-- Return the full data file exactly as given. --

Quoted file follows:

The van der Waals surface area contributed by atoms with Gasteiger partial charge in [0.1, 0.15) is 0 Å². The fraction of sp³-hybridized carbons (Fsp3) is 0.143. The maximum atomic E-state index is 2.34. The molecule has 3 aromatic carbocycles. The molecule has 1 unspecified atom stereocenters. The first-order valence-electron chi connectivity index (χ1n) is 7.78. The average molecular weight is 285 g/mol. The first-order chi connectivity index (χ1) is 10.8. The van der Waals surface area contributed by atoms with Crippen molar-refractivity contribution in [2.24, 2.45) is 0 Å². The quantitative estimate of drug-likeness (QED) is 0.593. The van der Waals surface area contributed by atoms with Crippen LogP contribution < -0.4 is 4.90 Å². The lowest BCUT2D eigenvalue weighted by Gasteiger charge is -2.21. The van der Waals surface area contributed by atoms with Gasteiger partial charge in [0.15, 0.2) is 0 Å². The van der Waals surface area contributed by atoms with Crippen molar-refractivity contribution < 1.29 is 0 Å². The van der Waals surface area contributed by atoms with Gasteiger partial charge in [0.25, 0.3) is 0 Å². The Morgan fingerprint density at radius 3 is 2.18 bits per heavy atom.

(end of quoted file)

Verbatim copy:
The van der Waals surface area contributed by atoms with Gasteiger partial charge in [0.1, 0.15) is 0 Å². The fraction of sp³-hybridized carbons (Fsp3) is 0.143. The maximum atomic E-state index is 2.34. The molecule has 3 aromatic carbocycles. The molecule has 1 unspecified atom stereocenters. The first-order valence-electron chi connectivity index (χ1n) is 7.78. The average molecular weight is 285 g/mol. The first-order chi connectivity index (χ1) is 10.8. The van der Waals surface area contributed by atoms with Crippen molar-refractivity contribution in [2.24, 2.45) is 0 Å². The quantitative estimate of drug-likeness (QED) is 0.593. The van der Waals surface area contributed by atoms with Crippen LogP contribution < -0.4 is 4.90 Å². The lowest BCUT2D eigenvalue weighted by Gasteiger charge is -2.21. The van der Waals surface area contributed by atoms with Gasteiger partial charge in [0.15, 0.2) is 0 Å². The van der Waals surface area contributed by atoms with Crippen molar-refractivity contribution < 1.29 is 0 Å². The van der Waals surface area contributed by atoms with Gasteiger partial charge in [0.25, 0.3) is 0 Å². The Morgan fingerprint density at radius 3 is 2.18 bits per heavy atom.